Lias Andersson and Brett Howden will get chances in the middle on subsequent lines. Ryan Strome is likely to start out on a wing, but could also see some time at center.

O CAPTAIN, MY CAPTAIN: The Rangers haven’t had a captain since trading Ryan McDonagh at the deadline in 2018, and there doesn’t appear to be a standout favorite to fill that role.

”I think we’d like to have a captain but that’s something that’s going to evolve,” Quinn said. ”We’re in a situation where it’s going to happen and the captain will pick himself in a lot of ways.”

Lundqvist hoping Rangers can take ‘one big step’ forward

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The second half of the 2018-19 NHL season took a toll on New York Rangers goaltender Henrik Lundqvist. As the losses piled up, which saw the team finish the season with only five wins in their final 20 games, the 37-year-old netminder had a difficult time dealing with the lack of success.

Two seasons without playoff hockey can wear on a player, especially one like Lundqvist, who has two years remaining on his contract and knows the opportunities to win a Stanley Cup are dwindling. So after the season the netminder took a month off to reflect and think about the good and the bad of the previous seven months.

“I remember last year the first two, three months I felt as good as I’ve felt in a few years,” Lundqvist told NBC Sports during the NHL Player Media Tour in Chicago last week. “I played at a level where I feel like I was making a difference, but then the second half was a lot tougher and we traded a couple of guys and the last couple of months was a battle, for sure, mentally. It was probably the toughest stretch of my career to try to deal with that. But you learn a lot about yourself. You try to look at the big picture, as well.”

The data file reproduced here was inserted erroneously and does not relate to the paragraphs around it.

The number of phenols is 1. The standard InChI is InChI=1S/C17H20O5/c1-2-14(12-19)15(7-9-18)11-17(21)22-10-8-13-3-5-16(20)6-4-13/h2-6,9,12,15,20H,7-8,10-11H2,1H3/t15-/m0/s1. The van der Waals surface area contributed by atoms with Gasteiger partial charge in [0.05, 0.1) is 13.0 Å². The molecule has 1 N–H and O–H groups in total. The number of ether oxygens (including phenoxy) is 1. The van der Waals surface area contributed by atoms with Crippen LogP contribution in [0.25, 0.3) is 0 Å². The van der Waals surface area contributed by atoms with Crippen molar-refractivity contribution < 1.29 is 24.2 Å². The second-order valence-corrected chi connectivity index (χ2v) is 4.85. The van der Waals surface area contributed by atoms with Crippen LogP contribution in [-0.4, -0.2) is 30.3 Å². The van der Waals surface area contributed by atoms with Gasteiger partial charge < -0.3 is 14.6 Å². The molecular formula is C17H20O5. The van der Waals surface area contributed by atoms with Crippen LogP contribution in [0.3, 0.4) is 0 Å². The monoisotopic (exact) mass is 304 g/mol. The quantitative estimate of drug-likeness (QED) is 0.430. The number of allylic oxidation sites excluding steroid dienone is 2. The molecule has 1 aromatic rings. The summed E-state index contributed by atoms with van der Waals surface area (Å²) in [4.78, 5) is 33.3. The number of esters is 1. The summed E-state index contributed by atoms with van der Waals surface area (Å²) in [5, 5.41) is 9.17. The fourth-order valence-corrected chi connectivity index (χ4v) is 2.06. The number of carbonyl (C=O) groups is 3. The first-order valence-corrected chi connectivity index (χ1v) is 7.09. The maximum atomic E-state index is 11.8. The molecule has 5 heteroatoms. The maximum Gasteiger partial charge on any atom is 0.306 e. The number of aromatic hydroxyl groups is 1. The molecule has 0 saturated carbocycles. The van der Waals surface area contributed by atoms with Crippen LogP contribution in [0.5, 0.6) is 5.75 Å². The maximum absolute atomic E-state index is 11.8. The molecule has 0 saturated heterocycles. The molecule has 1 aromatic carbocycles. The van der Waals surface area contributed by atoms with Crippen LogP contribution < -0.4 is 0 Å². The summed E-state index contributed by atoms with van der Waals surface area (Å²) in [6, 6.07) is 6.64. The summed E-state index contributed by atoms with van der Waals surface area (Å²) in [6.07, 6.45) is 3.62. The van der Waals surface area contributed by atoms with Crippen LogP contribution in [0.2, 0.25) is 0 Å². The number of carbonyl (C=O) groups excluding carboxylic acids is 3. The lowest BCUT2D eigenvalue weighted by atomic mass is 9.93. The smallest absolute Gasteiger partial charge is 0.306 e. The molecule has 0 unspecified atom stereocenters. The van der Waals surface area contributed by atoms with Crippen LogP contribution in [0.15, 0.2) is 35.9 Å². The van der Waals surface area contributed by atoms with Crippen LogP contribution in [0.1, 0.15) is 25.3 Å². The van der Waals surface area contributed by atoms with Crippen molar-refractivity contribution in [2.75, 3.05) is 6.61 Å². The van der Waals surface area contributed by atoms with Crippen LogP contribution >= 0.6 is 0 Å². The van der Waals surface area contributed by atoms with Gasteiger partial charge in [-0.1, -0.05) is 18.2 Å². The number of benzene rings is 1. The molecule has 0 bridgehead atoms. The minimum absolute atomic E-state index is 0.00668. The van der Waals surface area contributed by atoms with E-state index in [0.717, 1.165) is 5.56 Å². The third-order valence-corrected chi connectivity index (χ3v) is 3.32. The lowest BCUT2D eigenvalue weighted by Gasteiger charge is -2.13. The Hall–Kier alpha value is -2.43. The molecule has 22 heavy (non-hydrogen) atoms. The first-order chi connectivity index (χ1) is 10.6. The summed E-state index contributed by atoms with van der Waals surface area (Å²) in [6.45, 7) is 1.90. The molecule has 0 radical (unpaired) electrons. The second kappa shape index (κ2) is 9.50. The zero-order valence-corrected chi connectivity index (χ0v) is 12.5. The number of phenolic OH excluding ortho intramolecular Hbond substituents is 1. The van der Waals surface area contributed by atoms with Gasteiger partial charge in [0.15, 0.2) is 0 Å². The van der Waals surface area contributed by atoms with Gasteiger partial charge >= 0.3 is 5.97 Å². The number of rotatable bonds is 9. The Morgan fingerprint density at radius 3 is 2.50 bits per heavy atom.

The big picture included the youth in the Rangers’ system, which is highlighted by the likes of Vitali Kravtsov, Lias Andersson, Filip Chytil, and was boosted by the offseason additions of Adam Fox and No. 2 overall pick Kaapo Kakko. That bright future was mixed with the present day and general manager Jeff Gorton’s summer where he reeled in the biggest fish in free agency, Artemi Panarin, and acquired and signed defenseman Jacob Trouba. Suddenly, some sun began to squeak through the clouds.

“It was an important summer also for the organization,” Lundqvist said. “To see the signings, the draft picks, I think we’re all pretty exciting going into this year. I feel like we’re taking a big step in the right direction. I look forward to camp and seeing what we can do.”

[MORE: Can Henrik Lundqvist bounce back for Rangers?]

The topic of Lundqvist pulling a Ray Bourque and seeking a trade out of New York to pursue a Stanley Cup has been out there for some time, but his love for the organization and the city, and, of course, his no-move clause makes that a tough avenue to go down unless both the player and team are willing to sit down and discuss that option.

“It’s so hard to picture myself anywhere else,” Lundqvist said. “I know things can change so fast, the way the organization feels and how I feel. But so far it’s been hard for me to picture that. Even now coming back after the summer, coming back to New York and preparing for another season, go to practice rink, go to the Garden again, I don’t know if I would ever give that up. I take a lot of pride in being part of that organization. Again, some things you can’t control, it’s not in my control all the time either.”